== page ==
God formed us from the clay of the ground.  We know this because in Hebrew the word, Adam ( הָֽאָדָ֜ם (Genesis 2:20 WTT)), means alternatively: Adam, man, or clay (soil, dust, dirt, or ground).  At funerals we are reminded of Adam’s curse for his sin:  By the sweat of your face you shall eat bread, till you return to the ground, for out of it you were taken; for you are clay, and to clay you shall return (Genesis 3:19).

What do we say?  Earth to earth, ashes to ashes, dust to dust.  We live in certain hope of the resurrection to eternal life.


Chris Looker in Jerusalem
Chris Looker in Jerusalem

Dr. Chris Looker is the Senior Pastor of the First Presbyterian Church of Annandale, Virginia ( where he has served for the past 8 years.  He and his wife, Genny, live with their two boys, Ben and Sam, in Vienna, VA.

In the 50 plus years since FPCA was chartered, the community has morphed from being a Caucasian suburban community into an ethnically diverse, urban community.  FPCA has risen to meet this challenge by forming a partnership agreement with the First Korean Presbyterian Church of Virginia (FKPCV). This partnership involves a growing number of people in decision-making, financial support, mission, and worship.  FPCA and FKPCV have worked together to renovate the main sanctuary and much of the physical infrastructure. FPCA and FKPCV are also active in Christian Mission Service jointly supported the building of a 50 kilowatt hydroelectric dam in Lubondai, Democratic Republic of the Congo and the building of a Mission School in Catamayo, Ecuador.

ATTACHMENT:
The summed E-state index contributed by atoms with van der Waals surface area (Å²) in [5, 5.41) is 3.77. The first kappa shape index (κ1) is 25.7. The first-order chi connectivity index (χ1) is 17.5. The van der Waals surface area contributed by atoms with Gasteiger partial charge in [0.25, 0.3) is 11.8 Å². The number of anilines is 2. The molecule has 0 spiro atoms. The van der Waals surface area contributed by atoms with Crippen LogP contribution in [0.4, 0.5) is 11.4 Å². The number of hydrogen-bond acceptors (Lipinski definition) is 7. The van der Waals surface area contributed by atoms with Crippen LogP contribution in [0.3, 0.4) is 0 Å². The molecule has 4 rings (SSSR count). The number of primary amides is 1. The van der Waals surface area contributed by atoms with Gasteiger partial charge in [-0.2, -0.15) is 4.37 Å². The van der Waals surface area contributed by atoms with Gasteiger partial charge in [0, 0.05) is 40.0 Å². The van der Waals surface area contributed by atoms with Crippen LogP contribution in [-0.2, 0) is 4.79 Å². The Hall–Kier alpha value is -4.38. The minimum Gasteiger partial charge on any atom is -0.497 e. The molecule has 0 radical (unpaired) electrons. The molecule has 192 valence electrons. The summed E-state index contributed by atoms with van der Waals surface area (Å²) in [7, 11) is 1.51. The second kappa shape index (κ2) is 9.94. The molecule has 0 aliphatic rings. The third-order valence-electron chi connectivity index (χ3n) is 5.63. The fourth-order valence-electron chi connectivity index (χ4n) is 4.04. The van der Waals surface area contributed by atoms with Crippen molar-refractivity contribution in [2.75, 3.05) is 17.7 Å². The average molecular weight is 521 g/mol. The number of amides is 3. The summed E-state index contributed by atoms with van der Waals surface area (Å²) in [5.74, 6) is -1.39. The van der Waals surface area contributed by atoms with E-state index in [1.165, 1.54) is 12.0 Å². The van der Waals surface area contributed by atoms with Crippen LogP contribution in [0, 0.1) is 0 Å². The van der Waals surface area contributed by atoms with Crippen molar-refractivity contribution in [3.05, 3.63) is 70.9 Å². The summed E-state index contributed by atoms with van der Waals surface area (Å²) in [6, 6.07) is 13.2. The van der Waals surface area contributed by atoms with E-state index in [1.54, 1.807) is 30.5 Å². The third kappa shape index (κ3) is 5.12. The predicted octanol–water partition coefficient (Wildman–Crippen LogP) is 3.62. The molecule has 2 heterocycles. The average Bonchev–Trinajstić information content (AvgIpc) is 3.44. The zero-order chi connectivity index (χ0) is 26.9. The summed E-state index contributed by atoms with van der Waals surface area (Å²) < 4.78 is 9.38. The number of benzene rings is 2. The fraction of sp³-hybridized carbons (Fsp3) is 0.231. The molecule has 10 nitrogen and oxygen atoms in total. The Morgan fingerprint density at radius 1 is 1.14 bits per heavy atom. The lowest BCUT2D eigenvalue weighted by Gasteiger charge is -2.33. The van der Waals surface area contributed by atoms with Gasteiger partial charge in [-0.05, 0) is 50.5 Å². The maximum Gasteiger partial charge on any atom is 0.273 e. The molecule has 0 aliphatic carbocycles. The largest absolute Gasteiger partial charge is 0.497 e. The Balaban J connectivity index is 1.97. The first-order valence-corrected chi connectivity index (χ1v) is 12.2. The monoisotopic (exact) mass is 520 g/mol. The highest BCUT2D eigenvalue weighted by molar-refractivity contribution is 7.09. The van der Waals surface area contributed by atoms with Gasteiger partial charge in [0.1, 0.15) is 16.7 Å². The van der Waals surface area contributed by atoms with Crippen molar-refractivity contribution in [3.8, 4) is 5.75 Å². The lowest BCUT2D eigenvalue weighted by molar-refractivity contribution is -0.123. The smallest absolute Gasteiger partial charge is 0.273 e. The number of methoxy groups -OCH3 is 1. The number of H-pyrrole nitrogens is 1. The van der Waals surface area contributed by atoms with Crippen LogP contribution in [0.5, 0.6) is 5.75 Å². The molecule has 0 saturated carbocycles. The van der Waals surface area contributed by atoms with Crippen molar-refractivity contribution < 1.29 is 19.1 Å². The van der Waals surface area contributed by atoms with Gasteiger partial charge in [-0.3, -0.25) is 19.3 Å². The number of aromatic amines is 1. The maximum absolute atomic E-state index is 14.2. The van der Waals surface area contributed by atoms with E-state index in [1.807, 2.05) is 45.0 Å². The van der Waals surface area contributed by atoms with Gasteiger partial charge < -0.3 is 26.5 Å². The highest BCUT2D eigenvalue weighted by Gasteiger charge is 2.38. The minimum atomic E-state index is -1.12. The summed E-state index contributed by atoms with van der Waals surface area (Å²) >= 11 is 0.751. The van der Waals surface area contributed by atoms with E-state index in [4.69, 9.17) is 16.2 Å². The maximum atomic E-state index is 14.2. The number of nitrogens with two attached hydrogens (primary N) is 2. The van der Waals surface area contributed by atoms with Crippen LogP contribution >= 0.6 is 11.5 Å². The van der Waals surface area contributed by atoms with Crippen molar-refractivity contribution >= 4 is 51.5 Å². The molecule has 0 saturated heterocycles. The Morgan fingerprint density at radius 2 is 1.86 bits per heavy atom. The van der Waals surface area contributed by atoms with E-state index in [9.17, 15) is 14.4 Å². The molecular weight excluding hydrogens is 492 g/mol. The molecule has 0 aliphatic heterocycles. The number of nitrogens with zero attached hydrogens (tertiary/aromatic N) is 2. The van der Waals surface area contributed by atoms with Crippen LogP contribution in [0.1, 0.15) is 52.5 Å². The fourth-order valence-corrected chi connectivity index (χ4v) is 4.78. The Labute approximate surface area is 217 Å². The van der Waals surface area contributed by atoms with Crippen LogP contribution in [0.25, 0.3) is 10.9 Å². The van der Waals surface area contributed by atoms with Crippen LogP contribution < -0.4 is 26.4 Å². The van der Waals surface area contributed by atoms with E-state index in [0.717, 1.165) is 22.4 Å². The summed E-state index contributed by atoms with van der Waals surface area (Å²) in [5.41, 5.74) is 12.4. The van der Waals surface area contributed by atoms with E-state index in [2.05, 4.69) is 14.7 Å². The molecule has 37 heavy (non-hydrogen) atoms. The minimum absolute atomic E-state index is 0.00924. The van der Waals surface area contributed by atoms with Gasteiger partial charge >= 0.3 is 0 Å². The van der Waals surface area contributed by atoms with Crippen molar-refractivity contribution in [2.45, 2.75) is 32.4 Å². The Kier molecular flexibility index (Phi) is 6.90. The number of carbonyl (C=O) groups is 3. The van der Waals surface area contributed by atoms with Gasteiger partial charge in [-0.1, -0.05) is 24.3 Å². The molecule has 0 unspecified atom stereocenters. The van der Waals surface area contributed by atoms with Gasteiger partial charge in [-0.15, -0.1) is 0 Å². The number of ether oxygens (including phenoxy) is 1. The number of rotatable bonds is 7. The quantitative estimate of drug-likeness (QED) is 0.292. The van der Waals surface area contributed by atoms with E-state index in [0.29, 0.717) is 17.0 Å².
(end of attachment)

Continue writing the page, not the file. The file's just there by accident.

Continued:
First Presbyterian Church of Annandale (FPCA) is located in Annandale, VA off of Little River Turnpike (route 236) adjacent to Annandale High School ( at 7610 Newcastle Drive, Annandale, VA 22003-5422.

FPCA prides itself on its commitment to musical excellence.  On Sunday April 13, 2014 at 7:00 P.M., the Mormon Choir of Washington, DC ( will perform a concert in our sanctuary, as the second concert in our concert series.




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Whelchel Sees Call in Work, not just Ministry

Art by Stephen W. Hiemstra
Art by Stephen W. Hiemstra

Hugh Whelchel.  2012.  How Then Should We Work?  Rediscovering the Biblical Doctrine of Work. Bloomington:  WestBow Press.

Review by Stephen W. Hiemstra

Mental habits are hard to break.  One particularly insidious habit is to worship the “god of the gaps” (gog) rather than the sovereign, Triune God.

Gog worship shows up in several ways.  One is the gog worshiped only between 11 and 12 a.m. on Sunday mornings.  Another gog appears like insurance—a kind of Aflac god who handles all the problems that we cannot.  Still another gog is observed only indirectly (a shadow gog)—whenever anyone expresses a concept of God that is too large (or too inconvenient)—that person is labeled a fanatic or fundamentalist.  Gog worshipers are easy to make fun of until one shows up in the mirror:  Gog worship is the default setting of the postmodern world–even for an economist turned pastor like myself.